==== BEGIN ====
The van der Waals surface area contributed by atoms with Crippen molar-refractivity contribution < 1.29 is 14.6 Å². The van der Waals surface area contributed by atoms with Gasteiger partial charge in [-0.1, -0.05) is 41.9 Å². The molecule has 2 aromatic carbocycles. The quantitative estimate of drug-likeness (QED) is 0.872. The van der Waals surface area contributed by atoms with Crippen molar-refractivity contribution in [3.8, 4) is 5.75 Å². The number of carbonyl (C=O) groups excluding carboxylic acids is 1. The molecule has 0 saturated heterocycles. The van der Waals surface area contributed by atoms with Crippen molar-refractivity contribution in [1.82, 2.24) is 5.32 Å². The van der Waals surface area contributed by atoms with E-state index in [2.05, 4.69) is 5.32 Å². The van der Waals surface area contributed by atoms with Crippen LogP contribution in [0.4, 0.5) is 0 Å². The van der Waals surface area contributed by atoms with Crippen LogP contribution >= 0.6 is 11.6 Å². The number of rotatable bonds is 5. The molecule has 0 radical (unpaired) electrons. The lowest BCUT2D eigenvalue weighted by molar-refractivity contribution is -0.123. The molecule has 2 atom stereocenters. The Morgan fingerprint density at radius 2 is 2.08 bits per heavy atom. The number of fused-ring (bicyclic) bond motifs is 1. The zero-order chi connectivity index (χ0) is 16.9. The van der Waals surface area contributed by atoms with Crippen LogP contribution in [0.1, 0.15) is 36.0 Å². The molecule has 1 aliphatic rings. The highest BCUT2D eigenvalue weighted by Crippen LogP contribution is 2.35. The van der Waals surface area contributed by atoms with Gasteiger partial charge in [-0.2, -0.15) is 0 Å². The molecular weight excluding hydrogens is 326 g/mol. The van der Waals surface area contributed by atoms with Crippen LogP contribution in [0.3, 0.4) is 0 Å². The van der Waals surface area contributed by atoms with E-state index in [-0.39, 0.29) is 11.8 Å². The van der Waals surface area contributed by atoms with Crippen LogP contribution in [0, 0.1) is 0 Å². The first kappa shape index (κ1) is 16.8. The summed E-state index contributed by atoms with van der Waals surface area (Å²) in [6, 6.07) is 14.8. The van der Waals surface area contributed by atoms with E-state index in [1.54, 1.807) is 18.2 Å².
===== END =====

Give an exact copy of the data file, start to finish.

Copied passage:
The van der Waals surface area contributed by atoms with Crippen molar-refractivity contribution < 1.29 is 14.6 Å². The van der Waals surface area contributed by atoms with Gasteiger partial charge in [-0.1, -0.05) is 41.9 Å². The molecule has 2 aromatic carbocycles. The quantitative estimate of drug-likeness (QED) is 0.872. The van der Waals surface area contributed by atoms with Crippen molar-refractivity contribution in [3.8, 4) is 5.75 Å². The number of carbonyl (C=O) groups excluding carboxylic acids is 1. The molecule has 0 saturated heterocycles. The van der Waals surface area contributed by atoms with Crippen molar-refractivity contribution in [1.82, 2.24) is 5.32 Å². The van der Waals surface area contributed by atoms with E-state index in [2.05, 4.69) is 5.32 Å². The van der Waals surface area contributed by atoms with Crippen LogP contribution in [0.4, 0.5) is 0 Å². The van der Waals surface area contributed by atoms with Crippen LogP contribution >= 0.6 is 11.6 Å². The number of rotatable bonds is 5. The molecule has 0 radical (unpaired) electrons. The lowest BCUT2D eigenvalue weighted by molar-refractivity contribution is -0.123. The molecule has 2 atom stereocenters. The Morgan fingerprint density at radius 2 is 2.08 bits per heavy atom. The number of fused-ring (bicyclic) bond motifs is 1. The zero-order chi connectivity index (χ0) is 16.9. The van der Waals surface area contributed by atoms with Crippen LogP contribution in [0.1, 0.15) is 36.0 Å². The molecule has 1 aliphatic rings. The highest BCUT2D eigenvalue weighted by Crippen LogP contribution is 2.35. The van der Waals surface area contributed by atoms with Gasteiger partial charge in [-0.2, -0.15) is 0 Å². The molecular weight excluding hydrogens is 326 g/mol. The van der Waals surface area contributed by atoms with Crippen LogP contribution in [0.3, 0.4) is 0 Å². The van der Waals surface area contributed by atoms with E-state index in [-0.39, 0.29) is 11.8 Å². The van der Waals surface area contributed by atoms with Crippen LogP contribution in [0, 0.1) is 0 Å². The first kappa shape index (κ1) is 16.8. The summed E-state index contributed by atoms with van der Waals surface area (Å²) in [6, 6.07) is 14.8. The van der Waals surface area contributed by atoms with E-state index in [1.54, 1.807) is 18.2 Å².